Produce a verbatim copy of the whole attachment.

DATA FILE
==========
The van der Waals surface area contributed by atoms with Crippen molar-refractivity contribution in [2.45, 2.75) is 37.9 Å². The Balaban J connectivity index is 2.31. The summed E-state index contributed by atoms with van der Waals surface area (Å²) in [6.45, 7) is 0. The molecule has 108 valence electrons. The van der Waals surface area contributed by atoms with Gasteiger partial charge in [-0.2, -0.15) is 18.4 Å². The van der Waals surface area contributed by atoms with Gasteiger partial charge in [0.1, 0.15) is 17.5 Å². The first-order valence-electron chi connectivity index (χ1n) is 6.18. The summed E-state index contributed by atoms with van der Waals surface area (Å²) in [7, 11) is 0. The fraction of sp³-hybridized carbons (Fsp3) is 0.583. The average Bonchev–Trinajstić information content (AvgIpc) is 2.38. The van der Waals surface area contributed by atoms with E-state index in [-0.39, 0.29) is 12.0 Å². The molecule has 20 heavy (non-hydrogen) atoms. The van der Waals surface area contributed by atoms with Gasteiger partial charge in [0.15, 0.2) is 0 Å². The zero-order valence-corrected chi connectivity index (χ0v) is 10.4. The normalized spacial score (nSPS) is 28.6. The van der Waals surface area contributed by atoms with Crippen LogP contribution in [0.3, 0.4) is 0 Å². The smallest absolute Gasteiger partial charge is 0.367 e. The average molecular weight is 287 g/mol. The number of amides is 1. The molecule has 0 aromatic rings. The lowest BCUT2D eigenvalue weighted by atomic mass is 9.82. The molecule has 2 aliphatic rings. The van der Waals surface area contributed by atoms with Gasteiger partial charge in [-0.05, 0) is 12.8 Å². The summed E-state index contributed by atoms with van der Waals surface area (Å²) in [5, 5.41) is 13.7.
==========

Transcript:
The van der Waals surface area contributed by atoms with Crippen molar-refractivity contribution in [2.45, 2.75) is 37.9 Å². The Balaban J connectivity index is 2.31. The summed E-state index contributed by atoms with van der Waals surface area (Å²) in [6.45, 7) is 0. The molecule has 108 valence electrons. The van der Waals surface area contributed by atoms with Gasteiger partial charge in [-0.2, -0.15) is 18.4 Å². The van der Waals surface area contributed by atoms with Gasteiger partial charge in [0.1, 0.15) is 17.5 Å². The first-order valence-electron chi connectivity index (χ1n) is 6.18. The summed E-state index contributed by atoms with van der Waals surface area (Å²) in [7, 11) is 0. The fraction of sp³-hybridized carbons (Fsp3) is 0.583. The average Bonchev–Trinajstić information content (AvgIpc) is 2.38. The van der Waals surface area contributed by atoms with E-state index in [-0.39, 0.29) is 12.0 Å². The molecule has 20 heavy (non-hydrogen) atoms. The van der Waals surface area contributed by atoms with Gasteiger partial charge in [0.15, 0.2) is 0 Å². The zero-order valence-corrected chi connectivity index (χ0v) is 10.4. The normalized spacial score (nSPS) is 28.6. The van der Waals surface area contributed by atoms with Crippen LogP contribution in [0.3, 0.4) is 0 Å². The smallest absolute Gasteiger partial charge is 0.367 e. The average molecular weight is 287 g/mol. The number of amides is 1. The molecule has 0 aromatic rings. The lowest BCUT2D eigenvalue weighted by atomic mass is 9.82. The molecule has 2 aliphatic rings. The van der Waals surface area contributed by atoms with Gasteiger partial charge in [-0.05, 0) is 12.8 Å². The summed E-state index contributed by atoms with van der Waals surface area (Å²) in [5, 5.41) is 13.7.